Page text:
During the night, a lot of snow had fallen. We wanted to go back to Gudauri, so we had to drive through the 15 cm snow that was still lying on the parking area. After some coffee and a slow breakfast, we took our chances. It was tricky to get up the hill and back to the road, but after four tries Tamara managed to get the car on the asphalt. Hooray! Carefully, we drove back to the ski resort and parked the car in between the many cars that had arrived that morning.

So, after getting to know the place and some of the staff, we definitely think we are going to like it here. Our job is to speak English to the staff of a restaurant that is situated right under the main ski lift. We sleep in the van, because they are short on beds, but we actually don’t mind not staying in the crowded staff rooms. We managed to get an electricity cable to the van, which means that we can plug in our heater and we will definitely not be cold! Yesterday we already went skiing/boarding and many of the pistes are very good, although some of them need a little more snow. The sun is shining, we can be outside most of the day and we can play in the snow. What else would we want?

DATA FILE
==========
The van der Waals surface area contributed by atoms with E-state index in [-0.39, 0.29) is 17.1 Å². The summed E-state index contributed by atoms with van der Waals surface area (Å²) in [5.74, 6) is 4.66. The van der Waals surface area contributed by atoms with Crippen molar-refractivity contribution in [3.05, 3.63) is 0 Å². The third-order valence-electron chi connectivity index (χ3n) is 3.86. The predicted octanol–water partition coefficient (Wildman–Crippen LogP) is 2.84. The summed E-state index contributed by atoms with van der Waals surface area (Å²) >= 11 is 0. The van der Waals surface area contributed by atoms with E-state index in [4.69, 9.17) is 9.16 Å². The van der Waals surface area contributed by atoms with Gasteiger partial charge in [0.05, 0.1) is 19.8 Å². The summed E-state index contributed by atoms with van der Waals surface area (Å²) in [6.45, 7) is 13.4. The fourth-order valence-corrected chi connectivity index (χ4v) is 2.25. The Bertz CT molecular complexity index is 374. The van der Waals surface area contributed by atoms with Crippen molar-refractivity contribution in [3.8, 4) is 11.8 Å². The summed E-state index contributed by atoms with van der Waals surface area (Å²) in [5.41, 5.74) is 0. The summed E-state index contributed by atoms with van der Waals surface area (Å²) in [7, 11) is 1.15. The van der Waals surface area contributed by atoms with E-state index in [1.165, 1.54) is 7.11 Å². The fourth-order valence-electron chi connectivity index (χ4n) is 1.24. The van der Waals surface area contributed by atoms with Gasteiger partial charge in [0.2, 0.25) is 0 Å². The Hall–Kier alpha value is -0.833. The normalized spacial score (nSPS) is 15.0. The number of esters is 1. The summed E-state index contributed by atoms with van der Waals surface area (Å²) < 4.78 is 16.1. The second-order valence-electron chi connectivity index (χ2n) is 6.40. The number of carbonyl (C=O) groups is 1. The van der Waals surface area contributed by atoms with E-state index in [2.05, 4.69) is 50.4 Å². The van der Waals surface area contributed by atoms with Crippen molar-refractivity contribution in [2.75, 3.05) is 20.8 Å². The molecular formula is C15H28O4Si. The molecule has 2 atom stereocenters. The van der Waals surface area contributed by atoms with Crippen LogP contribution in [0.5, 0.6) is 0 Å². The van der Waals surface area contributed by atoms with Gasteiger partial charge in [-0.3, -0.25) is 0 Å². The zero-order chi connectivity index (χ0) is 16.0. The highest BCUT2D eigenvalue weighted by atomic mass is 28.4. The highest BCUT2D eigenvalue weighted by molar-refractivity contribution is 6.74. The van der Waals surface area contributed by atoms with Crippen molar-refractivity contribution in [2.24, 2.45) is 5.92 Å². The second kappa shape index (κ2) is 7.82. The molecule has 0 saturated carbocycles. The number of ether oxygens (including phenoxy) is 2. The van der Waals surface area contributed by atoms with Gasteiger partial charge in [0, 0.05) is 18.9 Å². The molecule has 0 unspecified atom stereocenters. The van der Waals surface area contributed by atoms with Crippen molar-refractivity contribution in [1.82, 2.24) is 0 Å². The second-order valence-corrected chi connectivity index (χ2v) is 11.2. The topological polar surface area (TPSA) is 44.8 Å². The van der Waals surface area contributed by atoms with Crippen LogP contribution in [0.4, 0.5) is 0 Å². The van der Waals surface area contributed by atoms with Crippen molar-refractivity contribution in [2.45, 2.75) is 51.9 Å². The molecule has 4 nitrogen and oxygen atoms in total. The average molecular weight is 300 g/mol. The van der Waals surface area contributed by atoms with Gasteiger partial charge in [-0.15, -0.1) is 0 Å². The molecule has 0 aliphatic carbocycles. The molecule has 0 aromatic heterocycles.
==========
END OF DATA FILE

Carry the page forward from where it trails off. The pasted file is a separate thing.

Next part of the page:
Around Tbilisi